Market Failure & Externalities

Market failure

Market failure occurs when the price mechanism (i.e. the forces of supply and demand [market forces]) fail to allocate resources efficiently, and society suffers as a result.

Market failure is a common problem and governments often intervene to prevent it (which we will look at later).

The 7 types of market failure

POSITIVE/NEGATIVE EXTERNALITIES – the spillover effects of economic activity on the market

PUBLIC GOODS – non-rivalry and non-exclusive thus the private sector is not interested, therefore the government must provide them. How can you charge/compete for lighthouses/park beneches/street lights or zebra crossings!?

LABOUR IMMOBILITY – a lack of flexibility with the labour force. Two types – occupational immobility (lack of flexibility in skills) and geographical immobility (lack of flexibility in workers in moving location)

ASYMMETRIC INFORMATION – where the seller knows more than the buyer, classic example is second-hand cars!

INEQUALITY – where the rich in society earn more than 3 times the average wage. In the UK – it is 581 times! Thus we live in a very inequal society.

MONOPOLIES/LACK OF COMPETITION IN A MARKET – The legal definition of a monopoly is when market share is beyond 25%. This can lead to the exploitation of competitors and customers.

MERIT GOODS – goods that benefit society but are underproduced by the private sector. Classic example is education and health care – thus the government must intervene and provide merit goods.

Cost / benefit analysis

Externalities/spillover effects occur when external costs/benefits (i.e. costs/benefits for society) differ from private costs/benefits (i.e. costs/benefits for the business). There are two types of externalities – positive (external benefits are greater than private benefits) and negative (external costs are greater than private costs).

Private Benefits are the internal benefits of running a business – mainly profit

Private costs; internal costs of running a business – mainly paid to suppliers/employees/utilities etc.

Though when a business produces goods and services it may cause pollution, CO2 emissions, toxic waste. Businesses want to maximize their profit and thus dispose of their waste in the cheapest way possible. Thus there are external (third party) costs as well….and maybe even external benefits! External benefits/costs are together often referred to as externalities (or spillover effects).

Social benefit is the total benefit arising from producing goods and services. SB = PB + EB __ Social cost__ are the total costs of producing goods and services. SC = PC + EC. If the social benefit is greater than the private benefit (e.g. community problems helped by sports stadium), a positive externality is said to exist. If the social cost is greater than the private cost (e.g. pollution), a negative externality exists – an example of market failure.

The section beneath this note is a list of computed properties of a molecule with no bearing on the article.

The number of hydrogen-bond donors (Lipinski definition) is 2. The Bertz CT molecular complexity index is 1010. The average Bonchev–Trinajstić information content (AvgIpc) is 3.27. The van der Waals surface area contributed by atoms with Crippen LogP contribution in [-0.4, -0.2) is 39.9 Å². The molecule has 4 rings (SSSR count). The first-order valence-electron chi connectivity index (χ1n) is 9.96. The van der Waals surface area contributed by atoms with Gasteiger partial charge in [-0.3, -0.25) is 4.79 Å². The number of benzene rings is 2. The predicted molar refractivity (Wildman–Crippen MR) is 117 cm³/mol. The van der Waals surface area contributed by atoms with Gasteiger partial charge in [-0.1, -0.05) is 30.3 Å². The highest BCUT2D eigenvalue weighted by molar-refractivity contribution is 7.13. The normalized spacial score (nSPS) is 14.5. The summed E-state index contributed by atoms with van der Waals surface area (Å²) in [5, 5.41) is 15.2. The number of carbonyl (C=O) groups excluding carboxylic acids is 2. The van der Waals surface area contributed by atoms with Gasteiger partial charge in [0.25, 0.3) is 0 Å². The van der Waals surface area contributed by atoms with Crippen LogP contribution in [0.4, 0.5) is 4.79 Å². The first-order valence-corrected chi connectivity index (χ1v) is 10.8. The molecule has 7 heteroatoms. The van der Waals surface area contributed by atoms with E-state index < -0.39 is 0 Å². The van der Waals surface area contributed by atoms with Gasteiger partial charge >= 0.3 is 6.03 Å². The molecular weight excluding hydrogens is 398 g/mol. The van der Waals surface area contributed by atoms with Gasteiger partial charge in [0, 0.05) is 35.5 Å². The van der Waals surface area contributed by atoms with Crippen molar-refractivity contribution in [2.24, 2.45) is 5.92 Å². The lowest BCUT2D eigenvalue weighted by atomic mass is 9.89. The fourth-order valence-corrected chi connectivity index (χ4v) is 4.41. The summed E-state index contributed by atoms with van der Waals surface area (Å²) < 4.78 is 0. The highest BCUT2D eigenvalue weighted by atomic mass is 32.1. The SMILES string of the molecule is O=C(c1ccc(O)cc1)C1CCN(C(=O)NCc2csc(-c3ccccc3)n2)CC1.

Overproduction – when the price paid only covers the private costs. To ensure a positive externality – the price should cover the private and external cost. If the price covered all the costs, less would be produced – thus the term overproduction.

__Underproduction OR Underconsumption __– when less is produced than would be optimal for society as a whole, given the external benefits of the product. E.g. Gym memberships!

NOTE: some textbooks/resources will switch the user of external and social!

What if production and consumption are not at the equilibrium point of M__S__C=M__S__B?

  1. If quantity produced/consumed is greater than the social equilibrium, the extra cost of production is greater than the extra benefit of production (MSC > MSB – negative ext). Welfare would be improved via reducing production and consumption back to the social equilibrium – therefore there is an inefficient allocation of resources (market fail) and a welfare loss.
  2. If quantity produced/consumed is less than the equilibrium point, then the MSB > MSC. Welfare could be optimised if production and consumption were increased.

If production and consumption takes places at private equilibrium point (which it will, for, in theory, firms will always want to supply to the market at the quantity when M__P__B cover M__P__C) then there is a welfare loss to society. The loss is the difference between the MSC and the MPB shown below. The total welfare loss is the area of the enclosed yellow triangle. This is called the welfare loss triangle or the deadweight loss triangle.

The same analysis can be applied to a situation where the MSB are greater than the MPB at every level of output. This means that there are positive externalities. In these scenarios, we assume MSC and MPC are the same line as there is no external cost. The free market equilibrium point is where MC=MPB. However the socially optimum level is when MC = MSB. Again the enclosed triangle shows the welfare that could be gained – the welfare loss.

Market Failure & Externalities, figure 1